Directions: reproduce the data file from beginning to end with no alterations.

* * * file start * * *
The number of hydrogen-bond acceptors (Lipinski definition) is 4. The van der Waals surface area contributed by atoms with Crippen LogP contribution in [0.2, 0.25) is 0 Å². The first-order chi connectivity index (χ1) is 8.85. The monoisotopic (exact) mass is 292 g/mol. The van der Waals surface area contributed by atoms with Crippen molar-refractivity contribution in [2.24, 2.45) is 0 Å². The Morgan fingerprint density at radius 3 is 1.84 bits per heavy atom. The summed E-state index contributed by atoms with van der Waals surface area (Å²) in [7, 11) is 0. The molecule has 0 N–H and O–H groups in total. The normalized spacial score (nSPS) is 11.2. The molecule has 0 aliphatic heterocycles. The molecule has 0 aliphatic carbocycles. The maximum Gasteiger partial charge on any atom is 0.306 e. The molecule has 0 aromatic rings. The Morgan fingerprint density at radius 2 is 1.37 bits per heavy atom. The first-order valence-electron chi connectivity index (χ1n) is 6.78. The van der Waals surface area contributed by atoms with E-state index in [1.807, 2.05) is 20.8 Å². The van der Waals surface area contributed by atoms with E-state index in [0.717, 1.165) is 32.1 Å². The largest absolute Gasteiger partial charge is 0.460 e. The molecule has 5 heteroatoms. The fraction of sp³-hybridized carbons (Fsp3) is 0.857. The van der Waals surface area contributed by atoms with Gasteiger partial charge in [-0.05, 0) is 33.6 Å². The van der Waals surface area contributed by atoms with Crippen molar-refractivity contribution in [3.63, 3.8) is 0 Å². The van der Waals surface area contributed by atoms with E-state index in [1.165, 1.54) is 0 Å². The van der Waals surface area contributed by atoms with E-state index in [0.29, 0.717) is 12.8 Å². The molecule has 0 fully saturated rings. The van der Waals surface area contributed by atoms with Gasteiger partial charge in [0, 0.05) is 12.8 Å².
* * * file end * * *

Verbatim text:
The number of hydrogen-bond acceptors (Lipinski definition) is 4. The van der Waals surface area contributed by atoms with Crippen LogP contribution in [0.2, 0.25) is 0 Å². The first-order chi connectivity index (χ1) is 8.85. The monoisotopic (exact) mass is 292 g/mol. The van der Waals surface area contributed by atoms with Crippen molar-refractivity contribution in [2.24, 2.45) is 0 Å². The Morgan fingerprint density at radius 3 is 1.84 bits per heavy atom. The summed E-state index contributed by atoms with van der Waals surface area (Å²) in [7, 11) is 0. The molecule has 0 N–H and O–H groups in total. The normalized spacial score (nSPS) is 11.2. The molecule has 0 aliphatic heterocycles. The molecule has 0 aliphatic carbocycles. The maximum Gasteiger partial charge on any atom is 0.306 e. The molecule has 0 aromatic rings. The Morgan fingerprint density at radius 2 is 1.37 bits per heavy atom. The first-order valence-electron chi connectivity index (χ1n) is 6.78. The van der Waals surface area contributed by atoms with E-state index in [1.807, 2.05) is 20.8 Å². The van der Waals surface area contributed by atoms with E-state index in [0.717, 1.165) is 32.1 Å². The largest absolute Gasteiger partial charge is 0.460 e. The molecule has 5 heteroatoms. The fraction of sp³-hybridized carbons (Fsp3) is 0.857. The van der Waals surface area contributed by atoms with Gasteiger partial charge in [-0.05, 0) is 33.6 Å². The van der Waals surface area contributed by atoms with Crippen molar-refractivity contribution in [3.63, 3.8) is 0 Å². The van der Waals surface area contributed by atoms with E-state index in [1.165, 1.54) is 0 Å². The van der Waals surface area contributed by atoms with E-state index in [0.29, 0.717) is 12.8 Å². The molecule has 0 fully saturated rings. The van der Waals surface area contributed by atoms with Gasteiger partial charge in [0, 0.05) is 12.8 Å².